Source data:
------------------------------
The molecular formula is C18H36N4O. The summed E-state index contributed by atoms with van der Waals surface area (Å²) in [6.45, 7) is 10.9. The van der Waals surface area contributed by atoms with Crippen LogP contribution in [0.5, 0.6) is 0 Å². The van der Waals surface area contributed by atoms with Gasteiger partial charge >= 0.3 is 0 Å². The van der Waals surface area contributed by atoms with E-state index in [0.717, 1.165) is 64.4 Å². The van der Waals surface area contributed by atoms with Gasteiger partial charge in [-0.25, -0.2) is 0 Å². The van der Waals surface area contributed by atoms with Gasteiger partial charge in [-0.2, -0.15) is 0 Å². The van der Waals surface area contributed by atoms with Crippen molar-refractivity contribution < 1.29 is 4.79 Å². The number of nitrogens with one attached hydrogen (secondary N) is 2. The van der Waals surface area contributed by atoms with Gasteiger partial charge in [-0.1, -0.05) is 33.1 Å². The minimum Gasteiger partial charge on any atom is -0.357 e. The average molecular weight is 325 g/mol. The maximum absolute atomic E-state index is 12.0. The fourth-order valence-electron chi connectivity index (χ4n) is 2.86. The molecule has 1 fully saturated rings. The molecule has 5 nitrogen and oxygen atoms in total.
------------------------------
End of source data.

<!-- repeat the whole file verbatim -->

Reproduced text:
The molecular formula is C18H36N4O. The summed E-state index contributed by atoms with van der Waals surface area (Å²) in [6.45, 7) is 10.9. The van der Waals surface area contributed by atoms with Crippen LogP contribution in [0.5, 0.6) is 0 Å². The van der Waals surface area contributed by atoms with Gasteiger partial charge >= 0.3 is 0 Å². The van der Waals surface area contributed by atoms with E-state index in [0.717, 1.165) is 64.4 Å². The van der Waals surface area contributed by atoms with Gasteiger partial charge in [-0.25, -0.2) is 0 Å². The van der Waals surface area contributed by atoms with Gasteiger partial charge in [-0.2, -0.15) is 0 Å². The van der Waals surface area contributed by atoms with Crippen molar-refractivity contribution < 1.29 is 4.79 Å². The number of nitrogens with one attached hydrogen (secondary N) is 2. The van der Waals surface area contributed by atoms with Gasteiger partial charge in [-0.1, -0.05) is 33.1 Å². The minimum Gasteiger partial charge on any atom is -0.357 e. The average molecular weight is 325 g/mol. The maximum absolute atomic E-state index is 12.0. The fourth-order valence-electron chi connectivity index (χ4n) is 2.86. The molecule has 1 fully saturated rings. The molecule has 5 nitrogen and oxygen atoms in total.